- bobotie spice mix: ½ tsp turmeric, ½ tsp coriander, ½ tsp cumin, ½ tsp ground ginger
- lemon juice: ideally from a lemon, not the bottle. Lime can be used here too if that’s what you have.
- mango chutney: although in a traditional bobotie recipe apricot jam is used, so feel free to experiment with which you prefer. Our vote goes to mango chutney.
- lamb mince: we used lean lamb mince (20% fat) which is still fatty enough to produce a perfectly moist and succulent South African Meatloaf. Any fattier and you’ll end up with greasy bobotie, but extra lean lamb mince (5-10% fat) will produce a drier, less tender meatloaf.
- dried apricots
- raisins or sultanas
- flaked almonds: added for texture. You may chop up some almonds, or simply skip the nuts altogether if you have allergies.
- large apple: sweet or tangy! We used Braeburns on this occasion.
- yoghurt: natural or Greek yoghurt.
- eggs: use medium eggs in the UK, or large if you are in the US.
- bay leaf.
You will also need some rice, turmeric, tomatoes, red onion and coriander for the South African Yellow Rice and Tomato & Onion Sambal.
Make Lamb Bobotie
Cut the crusts off your bread. Place it in a shallow bowl and pour the milk all over it. Leave the bread to soak for 20 minutes. Tear it into small pieces once soaked.
Heat 1 tablespoon of oil on low heat in a large frying pan and add the onions and garlic. Sautee for 8-10 minutes until the onion has softened and just starting to brown.
Add the curry powder, turmeric, ginger, cumin, coriander, ginger, mango chutney (or apricot jam) and lemon juice. Cook for another 2-3 minutes. Then spoon the mixture out into a bowl.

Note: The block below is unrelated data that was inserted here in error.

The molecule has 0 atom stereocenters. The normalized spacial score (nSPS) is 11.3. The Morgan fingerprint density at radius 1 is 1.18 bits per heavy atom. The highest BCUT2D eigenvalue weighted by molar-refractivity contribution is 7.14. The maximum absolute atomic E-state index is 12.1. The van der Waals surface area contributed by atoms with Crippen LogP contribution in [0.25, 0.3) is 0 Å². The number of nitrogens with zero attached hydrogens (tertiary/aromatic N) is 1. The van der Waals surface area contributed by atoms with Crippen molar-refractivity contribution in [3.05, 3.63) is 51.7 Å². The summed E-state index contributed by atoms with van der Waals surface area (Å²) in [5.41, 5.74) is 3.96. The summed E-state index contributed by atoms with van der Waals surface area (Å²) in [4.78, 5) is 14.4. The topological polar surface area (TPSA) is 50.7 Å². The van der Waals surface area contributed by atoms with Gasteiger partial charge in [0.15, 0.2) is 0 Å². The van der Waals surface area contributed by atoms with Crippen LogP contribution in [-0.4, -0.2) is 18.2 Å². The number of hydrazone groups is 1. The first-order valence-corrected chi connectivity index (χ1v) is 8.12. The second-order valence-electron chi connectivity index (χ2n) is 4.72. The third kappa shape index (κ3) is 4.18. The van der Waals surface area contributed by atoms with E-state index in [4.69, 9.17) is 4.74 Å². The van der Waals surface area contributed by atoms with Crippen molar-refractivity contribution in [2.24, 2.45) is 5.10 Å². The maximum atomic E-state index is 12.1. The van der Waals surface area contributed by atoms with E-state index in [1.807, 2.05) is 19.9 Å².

Return the pan to the hob, add the lamb mince and cook until brown.
Add the onion mix back to the pan with the lamb alongside the bread, raisins and apricots. Cook for a couple of minutes. Taste and season.
Preheat the oven to 180°C Fan. Spoon half of the mixture into an ovenproof dish. Then cover the surface with apple slices. Sprinkle with almond flakes (if using) and top with the other half of the lamb mixture. Leave it to cool slightly, whilst you make the custard topping.
Make the Custard Topping
In a bowl, beat yoghurt and eggs with some salt and pepper. Pour the mixture over the lamb bobotie and add a bay leaf on top.
Place South African Bobotie in the centre of the oven for 40 minutes. You may want to cover the dish with a large sheet of foil midway through if the bobotie is browning too quickly.
What to Serve with Bobotie?
We personally like to keep things traditional yet simple! The best side dishes for bobotie, in our opinion, are easy Turmeric Yellow Rice and Tomato Sambal (recipes below). We also like a good dollop of caramelised onion chutney with it all!
Make Tomato Sambal
Half the tomatoes and place them in a small bowl. Finely chop a small amount of the red onion as well as coriander (including stalks) and mix them in with the tomatoes. Add the sugar and vinegar and leave the tomato sambal in the fridge for 30 minutes, whilst the bobotie cooks.